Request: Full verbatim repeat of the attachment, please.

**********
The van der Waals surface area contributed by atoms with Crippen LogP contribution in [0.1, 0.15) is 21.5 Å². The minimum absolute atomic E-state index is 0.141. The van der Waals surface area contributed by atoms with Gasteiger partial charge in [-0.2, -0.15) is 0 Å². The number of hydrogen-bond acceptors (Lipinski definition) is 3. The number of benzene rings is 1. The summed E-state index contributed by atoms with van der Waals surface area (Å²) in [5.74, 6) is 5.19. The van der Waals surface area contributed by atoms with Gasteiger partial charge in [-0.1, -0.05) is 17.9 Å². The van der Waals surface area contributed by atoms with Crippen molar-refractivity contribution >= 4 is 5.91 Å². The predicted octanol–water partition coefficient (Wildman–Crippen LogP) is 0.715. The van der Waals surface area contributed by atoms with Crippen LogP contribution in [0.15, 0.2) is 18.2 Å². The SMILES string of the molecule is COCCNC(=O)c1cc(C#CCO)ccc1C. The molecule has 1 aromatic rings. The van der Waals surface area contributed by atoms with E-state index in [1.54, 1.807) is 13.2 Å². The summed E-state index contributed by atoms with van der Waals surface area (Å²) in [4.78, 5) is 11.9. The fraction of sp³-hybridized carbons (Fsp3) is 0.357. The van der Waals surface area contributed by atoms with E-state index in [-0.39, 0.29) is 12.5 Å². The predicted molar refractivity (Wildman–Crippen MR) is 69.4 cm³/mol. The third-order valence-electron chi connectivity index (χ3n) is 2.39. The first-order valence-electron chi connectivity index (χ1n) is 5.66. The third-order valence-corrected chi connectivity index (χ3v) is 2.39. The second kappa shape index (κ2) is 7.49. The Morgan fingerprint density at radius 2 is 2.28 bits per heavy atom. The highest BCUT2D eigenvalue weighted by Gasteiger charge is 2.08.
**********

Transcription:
The van der Waals surface area contributed by atoms with Crippen LogP contribution in [0.1, 0.15) is 21.5 Å². The minimum absolute atomic E-state index is 0.141. The van der Waals surface area contributed by atoms with Gasteiger partial charge in [-0.2, -0.15) is 0 Å². The number of hydrogen-bond acceptors (Lipinski definition) is 3. The number of benzene rings is 1. The summed E-state index contributed by atoms with van der Waals surface area (Å²) in [5.74, 6) is 5.19. The van der Waals surface area contributed by atoms with Gasteiger partial charge in [-0.1, -0.05) is 17.9 Å². The van der Waals surface area contributed by atoms with Crippen molar-refractivity contribution >= 4 is 5.91 Å². The predicted octanol–water partition coefficient (Wildman–Crippen LogP) is 0.715. The van der Waals surface area contributed by atoms with Crippen LogP contribution in [0.15, 0.2) is 18.2 Å². The SMILES string of the molecule is COCCNC(=O)c1cc(C#CCO)ccc1C. The molecule has 1 aromatic rings. The van der Waals surface area contributed by atoms with E-state index in [1.54, 1.807) is 13.2 Å². The summed E-state index contributed by atoms with van der Waals surface area (Å²) in [4.78, 5) is 11.9. The fraction of sp³-hybridized carbons (Fsp3) is 0.357. The van der Waals surface area contributed by atoms with E-state index in [-0.39, 0.29) is 12.5 Å². The predicted molar refractivity (Wildman–Crippen MR) is 69.4 cm³/mol. The third-order valence-electron chi connectivity index (χ3n) is 2.39. The first-order valence-electron chi connectivity index (χ1n) is 5.66. The third-order valence-corrected chi connectivity index (χ3v) is 2.39. The second kappa shape index (κ2) is 7.49. The Morgan fingerprint density at radius 2 is 2.28 bits per heavy atom. The highest BCUT2D eigenvalue weighted by Gasteiger charge is 2.08.